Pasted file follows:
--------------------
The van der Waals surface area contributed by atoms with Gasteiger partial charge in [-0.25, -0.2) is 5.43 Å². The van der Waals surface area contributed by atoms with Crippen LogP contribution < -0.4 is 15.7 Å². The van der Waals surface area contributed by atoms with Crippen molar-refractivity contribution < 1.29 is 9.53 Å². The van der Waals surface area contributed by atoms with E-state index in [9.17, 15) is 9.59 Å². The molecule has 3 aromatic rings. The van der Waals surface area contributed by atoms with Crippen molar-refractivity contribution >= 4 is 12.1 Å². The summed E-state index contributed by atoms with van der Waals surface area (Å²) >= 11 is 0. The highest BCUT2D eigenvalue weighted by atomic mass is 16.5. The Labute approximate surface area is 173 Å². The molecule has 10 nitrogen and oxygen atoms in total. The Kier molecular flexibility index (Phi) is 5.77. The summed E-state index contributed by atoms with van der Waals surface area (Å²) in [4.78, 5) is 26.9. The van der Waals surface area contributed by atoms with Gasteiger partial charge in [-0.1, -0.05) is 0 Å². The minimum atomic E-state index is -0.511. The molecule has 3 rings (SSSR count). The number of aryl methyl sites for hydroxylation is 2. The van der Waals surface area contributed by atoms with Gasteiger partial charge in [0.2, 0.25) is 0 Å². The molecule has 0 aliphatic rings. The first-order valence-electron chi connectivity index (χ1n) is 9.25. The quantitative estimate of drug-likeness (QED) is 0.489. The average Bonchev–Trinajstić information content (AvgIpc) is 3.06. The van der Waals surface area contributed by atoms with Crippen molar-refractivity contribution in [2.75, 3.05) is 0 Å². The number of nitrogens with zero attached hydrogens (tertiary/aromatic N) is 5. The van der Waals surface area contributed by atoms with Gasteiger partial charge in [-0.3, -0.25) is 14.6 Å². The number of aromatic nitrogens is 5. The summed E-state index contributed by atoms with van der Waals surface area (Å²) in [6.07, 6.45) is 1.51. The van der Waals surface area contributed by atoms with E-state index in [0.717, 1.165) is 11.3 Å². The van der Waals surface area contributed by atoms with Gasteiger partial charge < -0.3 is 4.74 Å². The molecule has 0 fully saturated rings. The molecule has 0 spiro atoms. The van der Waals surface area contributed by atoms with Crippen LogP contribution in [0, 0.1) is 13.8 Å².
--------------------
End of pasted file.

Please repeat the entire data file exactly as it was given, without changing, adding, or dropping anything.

The van der Waals surface area contributed by atoms with Gasteiger partial charge in [-0.25, -0.2) is 5.43 Å². The van der Waals surface area contributed by atoms with Crippen LogP contribution < -0.4 is 15.7 Å². The van der Waals surface area contributed by atoms with Crippen molar-refractivity contribution < 1.29 is 9.53 Å². The van der Waals surface area contributed by atoms with E-state index in [9.17, 15) is 9.59 Å². The molecule has 3 aromatic rings. The van der Waals surface area contributed by atoms with Crippen molar-refractivity contribution >= 4 is 12.1 Å². The summed E-state index contributed by atoms with van der Waals surface area (Å²) >= 11 is 0. The highest BCUT2D eigenvalue weighted by atomic mass is 16.5. The Labute approximate surface area is 173 Å². The molecule has 10 nitrogen and oxygen atoms in total. The Kier molecular flexibility index (Phi) is 5.77. The summed E-state index contributed by atoms with van der Waals surface area (Å²) in [4.78, 5) is 26.9. The van der Waals surface area contributed by atoms with Gasteiger partial charge in [-0.1, -0.05) is 0 Å². The minimum atomic E-state index is -0.511. The molecule has 3 rings (SSSR count). The number of aryl methyl sites for hydroxylation is 2. The van der Waals surface area contributed by atoms with Gasteiger partial charge in [0.2, 0.25) is 0 Å². The molecule has 0 aliphatic rings. The first-order valence-electron chi connectivity index (χ1n) is 9.25. The quantitative estimate of drug-likeness (QED) is 0.489. The average Bonchev–Trinajstić information content (AvgIpc) is 3.06. The van der Waals surface area contributed by atoms with Crippen molar-refractivity contribution in [2.75, 3.05) is 0 Å². The number of nitrogens with zero attached hydrogens (tertiary/aromatic N) is 5. The van der Waals surface area contributed by atoms with Gasteiger partial charge in [-0.3, -0.25) is 14.6 Å². The number of aromatic nitrogens is 5. The summed E-state index contributed by atoms with van der Waals surface area (Å²) in [6.07, 6.45) is 1.51. The van der Waals surface area contributed by atoms with E-state index in [0.717, 1.165) is 11.3 Å². The van der Waals surface area contributed by atoms with Gasteiger partial charge < -0.3 is 4.74 Å². The molecule has 0 fully saturated rings. The molecule has 0 spiro atoms. The van der Waals surface area contributed by atoms with Crippen LogP contribution in [0, 0.1) is 13.8 Å².